FORT LEWIS, Wash. – Hundreds of soldiers and family members stood under drizzling skies Thursday to memorialize Sgt. 1st Class Nathan Ross Chapman, the first American killed by enemy fire in Afghanistan.
"It deeply saddens me today, but we now have a new hero," Col. David T. Fridovich, commander of the 1st Special Forces Group at Fort Lewis, said before Chapman was awarded military honors and his name was added to a granite memorial of other members of the Special Forces who had been killed.
Chapman, 31, a married father of two from nearby Puyallup, was killed last Friday by small-arms fire during an ambush near Khost, a few miles from the Pakistan border. He and a CIA agent, who was wounded, had been meeting with local tribal leaders.
His widow, Renae, his parents and his children attended the ceremony in a small cul-de-sac in front of Special Forces headquarters. The circle, which had been named Commander's Circle, was renamed Chapman's Circle in the slain soldier's honor.
In her husband's absence, Mrs. Chapman accepted the combat infantryman's badge, the Purple Heart, and a Bronze Star with valor. She held back tears as her 2-year-old daughter, sat, wrapped in a blanket, on her lap.
Fridovich said Chapman eagerly answered the call to serve in Afghanistan.
"Try and remember not where you were on Sept. 11, but how you felt," Fridovich told mourners. "Here, as in other U.S. military units, we reflected the same emotions as the rest of America, but almost immediately began to ask the following: What do you want us to do and where do you want us to go to begin to fix this problem? By envisioning this, you begin to understand the motivation that drives men such as Nathan Chapman."
Chapman had volunteered for the duty. He was a Green Beret communications specialist who parachuted into Panama during the U.S. invasion there and also served in Haiti and the Gulf War.
After graduating from Special Forces school at Fort Bragg, N.C., he spent most of his career at Fort Lewis, where he was assigned to the 1st Special Forces Group. Following the Sept. 11 attacks, he was reassigned to the 5th Special Forces Group at Fort Campbell, Ky.
Chapman was born at Andrews Air Force Base, Md. His father, who retired after 21 years in the Air Force, said he didn't know his son was interested in a military career until he joined the Army upon his 1988 graduation from high school in Centerville, Ohio.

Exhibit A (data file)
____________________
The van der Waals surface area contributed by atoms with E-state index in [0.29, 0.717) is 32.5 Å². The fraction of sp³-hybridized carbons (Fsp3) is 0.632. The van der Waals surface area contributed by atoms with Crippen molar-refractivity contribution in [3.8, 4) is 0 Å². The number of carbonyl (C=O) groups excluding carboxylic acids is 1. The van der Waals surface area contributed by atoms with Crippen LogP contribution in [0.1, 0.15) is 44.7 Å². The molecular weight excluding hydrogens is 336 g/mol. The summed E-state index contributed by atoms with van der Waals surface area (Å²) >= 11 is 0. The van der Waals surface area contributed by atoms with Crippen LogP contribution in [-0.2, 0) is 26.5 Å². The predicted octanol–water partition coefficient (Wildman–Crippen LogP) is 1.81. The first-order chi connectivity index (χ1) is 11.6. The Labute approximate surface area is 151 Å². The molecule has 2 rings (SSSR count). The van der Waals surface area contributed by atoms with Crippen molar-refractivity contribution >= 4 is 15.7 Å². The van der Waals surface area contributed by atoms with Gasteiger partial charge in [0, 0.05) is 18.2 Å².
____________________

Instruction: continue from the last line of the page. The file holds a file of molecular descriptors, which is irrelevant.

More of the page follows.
Chapman's parents, Will and Lynn Chapman, left their home in Georgetown, Texas, to comfort Chapman's widow and children, 2-year-old Amanda, and 1-year-old Brandon. A funeral service was scheduled for Friday, and Chapman will be buried at Tahoma National Cemetery in the south Seattle suburb of Kent.
During Thursday's ceremony, Chapman's widow accompanied Col. Fridovich to unveil a granite memorial outside Special Forces headquarters. Chapman's name was added to the memorial after that of Maj. Wallace Cole Hogan Jr., 40, who died in the Sept. 11 attack on the Pentagon.
After the monument was revealed, Command Sgt. Maj. Jody Nacy called out the roll call for the 3rd Battalion. Everyone replied, "Here, Sergeant Major," until Nacy reached Chapman's name.
"Sgt. First Class Chapman."
There was silence.
"Sgt. First Class Nathan Chapman."
"Sgt. First Class Nathan R. Chapman."
The only answer was a 21-gun salute, fired by members of the 3rd Battalion.
Then, as the smell of gun powder drifted over the mourners, the brass band played "Taps." Four military helicopters flew overhead, the lead helicopter trailing an American flag, as a recording of "The Ballad of the Green Berets" was played in the background.
The Army's Special Forces have been advising, arming, training and coordinating with local Afghan forces since the military campaign began Oct. 7.
Before Chapman, the only U.S. military members killed inside Afghanistan were three Green Berets mistakenly hit last month by a U.S. airstrike north of Kandahar. In October, two Army Rangers were killed when their Black Hawk helicopter crashed in Pakistan.
A CIA operative, Johnny "Mike" Spann, was killed Nov. 25 in an uprising of Taliban prisoners in Afghanistan. Seven Marines were killed when their plane crashed Wednesday.